Will: These days, not so many. In the distant past I used to run a writing website called Birmingham Words. This was between around 2003 and 2008, I think. It was, at one stage, quite a bustling writers’ forum and publishing project. I handed it over to Birmingham City University who were keen on taking it over; but for various reasons the site folded some time later, something that I regret. These days, I use Facebook and Twitter a lot – probably too much. But the forums that I prefer are those where I can meet other flesh and blood human beings.
Morgen: What a shame. It does take a lot to keep a site going (although you don’t have to be as manically proflic as me). What do you think the future holds for a writer?
Will: Other than death (which does not just apply to writers)? It is really very hard to tell. On the one hand the writing industry is, we are perpetually told, in chaos. But on the other hand, I never signed up to be part of an industry, and so whether it is in chaos or not is not at the top of my list of concerns. And, besides, it is decidedly fashionable to claim that we are living in times of upheaval, transformation, chaos and radical change. It’s a habit brought on by twenty-four hour news reporting and so on. I’m not sure I believe that it is more the case now than in the past. Having said that, I really don’t have any way of predicting the future. Personally, I’d just like it if I could keep on playing with words and stories and ideas, putting stuff down whether on paper or in pixels, and in this way, making my way through the world.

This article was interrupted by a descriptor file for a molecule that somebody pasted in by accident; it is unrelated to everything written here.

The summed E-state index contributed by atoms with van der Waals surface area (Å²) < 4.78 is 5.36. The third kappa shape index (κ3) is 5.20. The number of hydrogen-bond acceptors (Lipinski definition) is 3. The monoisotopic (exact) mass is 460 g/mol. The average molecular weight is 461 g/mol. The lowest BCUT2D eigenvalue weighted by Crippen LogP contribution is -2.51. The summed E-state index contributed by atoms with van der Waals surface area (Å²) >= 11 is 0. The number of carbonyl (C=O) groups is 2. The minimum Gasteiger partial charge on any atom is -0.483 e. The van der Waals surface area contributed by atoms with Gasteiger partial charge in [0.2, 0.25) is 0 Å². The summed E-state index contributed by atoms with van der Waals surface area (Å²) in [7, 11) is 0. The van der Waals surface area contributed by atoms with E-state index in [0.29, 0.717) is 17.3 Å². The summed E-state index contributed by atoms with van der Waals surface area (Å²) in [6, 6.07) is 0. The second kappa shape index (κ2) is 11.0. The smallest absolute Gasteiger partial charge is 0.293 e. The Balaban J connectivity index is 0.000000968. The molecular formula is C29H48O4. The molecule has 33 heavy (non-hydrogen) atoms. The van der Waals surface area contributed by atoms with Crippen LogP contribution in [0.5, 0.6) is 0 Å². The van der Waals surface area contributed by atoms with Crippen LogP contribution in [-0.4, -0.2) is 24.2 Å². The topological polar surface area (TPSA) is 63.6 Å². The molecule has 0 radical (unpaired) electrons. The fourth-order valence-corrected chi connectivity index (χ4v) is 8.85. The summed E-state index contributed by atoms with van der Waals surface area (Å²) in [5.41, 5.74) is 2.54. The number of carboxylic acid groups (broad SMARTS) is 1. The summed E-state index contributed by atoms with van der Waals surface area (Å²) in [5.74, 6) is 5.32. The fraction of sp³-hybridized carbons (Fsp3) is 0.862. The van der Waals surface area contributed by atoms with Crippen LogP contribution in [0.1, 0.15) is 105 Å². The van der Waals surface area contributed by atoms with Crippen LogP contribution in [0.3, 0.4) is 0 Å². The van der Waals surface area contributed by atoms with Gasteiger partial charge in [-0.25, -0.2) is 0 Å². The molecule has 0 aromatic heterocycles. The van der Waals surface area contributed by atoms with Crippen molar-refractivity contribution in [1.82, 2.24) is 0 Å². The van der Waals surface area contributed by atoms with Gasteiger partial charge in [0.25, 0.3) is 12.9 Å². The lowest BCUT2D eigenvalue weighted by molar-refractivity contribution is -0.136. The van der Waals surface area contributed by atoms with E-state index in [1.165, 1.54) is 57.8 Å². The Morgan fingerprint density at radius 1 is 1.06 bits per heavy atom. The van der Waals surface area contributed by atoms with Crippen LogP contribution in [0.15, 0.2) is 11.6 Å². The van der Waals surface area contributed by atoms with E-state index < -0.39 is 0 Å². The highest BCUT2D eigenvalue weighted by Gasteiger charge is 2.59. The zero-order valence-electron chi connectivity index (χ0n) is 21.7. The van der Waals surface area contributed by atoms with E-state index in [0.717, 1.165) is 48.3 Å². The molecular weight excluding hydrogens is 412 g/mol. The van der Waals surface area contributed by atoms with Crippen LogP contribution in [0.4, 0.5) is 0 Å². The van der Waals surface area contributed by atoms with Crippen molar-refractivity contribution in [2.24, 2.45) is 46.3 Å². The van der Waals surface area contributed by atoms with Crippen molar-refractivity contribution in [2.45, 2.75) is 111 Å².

Morgen: And as long as you enjoy it… Writing doesn’t feel like an industry to me. I compare ourselves to learner drivers – we all know how hard it is to ‘succeed’ so we’re very supportive (generally) of everyone else. Where can we find out about you and your writing?
Morgen: Thank you, Will. It’s been great chatting with you.
I then invited Will to include an extract of his writing and this is from chapter 1 of The Descent of the Lyre.
The music was already there before he was born. He lay in his mother’s womb and listened to her heart thud like a tupan. His eyes were closed, but his ears attuned to the rhythms of his mother’s body—the unsteady ruchenitsas of her laughter, the slowing and quickening kopanitsas of her changing moods, the steady pravo horo of the hours she spent weaving at the loom. The music was there, as if awaiting his arrival, lying in ambush for him as he made his way down the road that led into existence.